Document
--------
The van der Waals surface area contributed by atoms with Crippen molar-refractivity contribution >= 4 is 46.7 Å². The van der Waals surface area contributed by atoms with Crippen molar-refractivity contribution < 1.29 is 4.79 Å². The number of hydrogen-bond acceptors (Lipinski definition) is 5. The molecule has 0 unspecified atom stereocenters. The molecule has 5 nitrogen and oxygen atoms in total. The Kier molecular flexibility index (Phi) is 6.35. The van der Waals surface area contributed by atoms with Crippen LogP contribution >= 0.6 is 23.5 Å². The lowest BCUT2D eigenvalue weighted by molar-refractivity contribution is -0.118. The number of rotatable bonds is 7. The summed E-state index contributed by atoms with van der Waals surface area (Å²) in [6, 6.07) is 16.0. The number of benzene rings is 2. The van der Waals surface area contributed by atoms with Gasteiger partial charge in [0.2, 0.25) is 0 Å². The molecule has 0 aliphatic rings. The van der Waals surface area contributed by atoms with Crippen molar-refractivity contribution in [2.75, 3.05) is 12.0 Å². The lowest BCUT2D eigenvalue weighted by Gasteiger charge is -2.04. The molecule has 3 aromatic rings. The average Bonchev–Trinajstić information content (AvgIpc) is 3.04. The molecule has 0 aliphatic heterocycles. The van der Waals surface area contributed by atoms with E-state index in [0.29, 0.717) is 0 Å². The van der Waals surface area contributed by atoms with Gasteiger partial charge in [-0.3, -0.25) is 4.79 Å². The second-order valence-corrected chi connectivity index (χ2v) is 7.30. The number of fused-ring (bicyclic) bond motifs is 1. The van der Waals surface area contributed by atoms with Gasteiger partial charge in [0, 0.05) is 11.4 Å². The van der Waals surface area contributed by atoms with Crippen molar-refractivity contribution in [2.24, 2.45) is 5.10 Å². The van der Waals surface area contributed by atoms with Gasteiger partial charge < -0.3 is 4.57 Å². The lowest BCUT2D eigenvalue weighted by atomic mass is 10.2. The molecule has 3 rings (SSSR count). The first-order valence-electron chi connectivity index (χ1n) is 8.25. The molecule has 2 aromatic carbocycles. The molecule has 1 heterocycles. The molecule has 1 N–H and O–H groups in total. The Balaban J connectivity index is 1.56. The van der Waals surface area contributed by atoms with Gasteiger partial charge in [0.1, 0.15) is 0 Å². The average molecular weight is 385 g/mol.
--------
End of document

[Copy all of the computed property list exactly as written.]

The van der Waals surface area contributed by atoms with Crippen molar-refractivity contribution >= 4 is 46.7 Å². The van der Waals surface area contributed by atoms with Crippen molar-refractivity contribution < 1.29 is 4.79 Å². The number of hydrogen-bond acceptors (Lipinski definition) is 5. The molecule has 0 unspecified atom stereocenters. The molecule has 5 nitrogen and oxygen atoms in total. The Kier molecular flexibility index (Phi) is 6.35. The van der Waals surface area contributed by atoms with Crippen LogP contribution >= 0.6 is 23.5 Å². The lowest BCUT2D eigenvalue weighted by molar-refractivity contribution is -0.118. The number of rotatable bonds is 7. The summed E-state index contributed by atoms with van der Waals surface area (Å²) in [6, 6.07) is 16.0. The number of benzene rings is 2. The van der Waals surface area contributed by atoms with Gasteiger partial charge in [0.2, 0.25) is 0 Å². The molecule has 0 aliphatic rings. The van der Waals surface area contributed by atoms with Crippen molar-refractivity contribution in [2.75, 3.05) is 12.0 Å². The lowest BCUT2D eigenvalue weighted by Gasteiger charge is -2.04. The molecule has 3 aromatic rings. The average Bonchev–Trinajstić information content (AvgIpc) is 3.04. The molecule has 0 aliphatic heterocycles. The van der Waals surface area contributed by atoms with E-state index in [0.29, 0.717) is 0 Å². The van der Waals surface area contributed by atoms with Gasteiger partial charge in [-0.3, -0.25) is 4.79 Å². The second-order valence-corrected chi connectivity index (χ2v) is 7.30. The number of fused-ring (bicyclic) bond motifs is 1. The van der Waals surface area contributed by atoms with Gasteiger partial charge in [0, 0.05) is 11.4 Å². The van der Waals surface area contributed by atoms with Crippen molar-refractivity contribution in [2.24, 2.45) is 5.10 Å². The van der Waals surface area contributed by atoms with Gasteiger partial charge < -0.3 is 4.57 Å². The lowest BCUT2D eigenvalue weighted by atomic mass is 10.2. The molecule has 3 rings (SSSR count). The first-order valence-electron chi connectivity index (χ1n) is 8.25. The molecule has 2 aromatic carbocycles. The molecule has 1 heterocycles. The molecule has 1 N–H and O–H groups in total. The Balaban J connectivity index is 1.56. The van der Waals surface area contributed by atoms with Gasteiger partial charge in [0.1, 0.15) is 0 Å². The average molecular weight is 385 g/mol.